Adtech: an Open Letter to the European Parliament

Today, Open Rights Group, Panoptykon and Liberties EU sent an Open Letter to the European Parliament, asking them to stand up for the ePrivacy Regulation and our online privacy. This is yet another step in our fight against illegal advertising and our work with EU partners, except that it is not only now this time: the letter was a success, with 30 civil society organisations joining our call to restore privacy in the online world.

The background

Alongside with the GDPR, the European Union aimed at modernising their data protection regime by updating their so-called cookie law, the ePrivacy Regulation.

Early drafts that came out of the European Parliament looked particularly good. They allowed Internet services to store information on our device only when technically necessary to deliver the service. In turn, this would require websites to ask our consent to store cookies or other identifiers for other purposes, such as targeting and online advertising. Furthermore, the same protection was set to be applied to information emitted by our browsers, thus banning fingerprinting and other novel tracking techniques.

Even more interesting was the European Parliament attempt to fix cookie consent banners, that are currently being used as a tool to deceive us or outright extort our consent. Under the new rules, websites would have not been allowed to ask you to consent to online tracking cookies in order to access a webpage or an Internet service (so-called cookie walls). Furthermore, choices that you express in your software settings (such as “do not track” in your browsers), would have become legally enforceable, thus forcing online advertisers to respect our will.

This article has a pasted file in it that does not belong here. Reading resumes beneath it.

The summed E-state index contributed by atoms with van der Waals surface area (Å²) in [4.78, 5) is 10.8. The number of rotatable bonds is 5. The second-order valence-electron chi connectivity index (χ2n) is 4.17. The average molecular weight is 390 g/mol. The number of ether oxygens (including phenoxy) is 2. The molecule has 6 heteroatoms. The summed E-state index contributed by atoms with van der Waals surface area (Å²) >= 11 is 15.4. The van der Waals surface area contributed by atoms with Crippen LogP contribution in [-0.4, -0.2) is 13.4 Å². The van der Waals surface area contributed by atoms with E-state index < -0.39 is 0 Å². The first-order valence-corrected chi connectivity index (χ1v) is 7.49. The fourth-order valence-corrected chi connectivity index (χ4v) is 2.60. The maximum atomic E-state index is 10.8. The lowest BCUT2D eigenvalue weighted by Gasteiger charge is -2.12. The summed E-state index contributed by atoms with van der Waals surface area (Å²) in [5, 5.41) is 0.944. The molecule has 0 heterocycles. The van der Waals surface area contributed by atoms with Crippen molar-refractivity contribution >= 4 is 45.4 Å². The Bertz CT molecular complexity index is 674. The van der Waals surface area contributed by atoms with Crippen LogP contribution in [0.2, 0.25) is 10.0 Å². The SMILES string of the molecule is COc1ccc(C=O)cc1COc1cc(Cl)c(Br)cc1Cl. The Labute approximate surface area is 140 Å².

Why are we writing to the European Parliament?

The EU Council recently approved a disgraceful new ePrivacy draft, that would effectively water down these protections and legitimise illegal practices in the field of online tracking. Under the new draft, provisions that would have made your settings legally enforceable have vanished, while the cookie wall prohibition is now contingent on several ill-defined criteria that leave ample leeway to abuses.

In a nutshell, the EU Council proposal fails to address the reality of the adtech ecosystem and the widespread illegality of online advertising today. Where users need to be put in control of their choices, the EU Council wants adtech companies to be in control. Where previous rules had grey areas that were exploited by adtech companies for their own motives, the EU Council seems determined not to close these loopholes.

In light of these worrying developments, we decided to write to the European Parliament (the democratically elected body of the EU) to step in and make sure that these issues are dealt with in the upcoming interinstitutional negotiations.

What about the UK?

The Internet does not know frontiers in the same way countries and nations do, and the ePrivacy Regulation will undoubtedly have far-reaching implications for UK citizens privacy. On top of that, the UK is expected to enforce equivalent standard of data protection to the EU in order to protect the free flow of personal data with the block, something that is particularly important in light of the UK ambition to become a tech powerhouse.

Unfortunately, we have seen before how the UK Government lives in their techno-utopianist delusions, and how the ICO is failing to enforce the law against adtech companies. In this regard as well, ePrivacy could be a reality check for our institutions: with the EU and the world moving toward stronger privacy protections, why should the UK choose otherwise and go rogue?

Want to know more? Stay tuned or join us, and help us protect your rights in the digital age.

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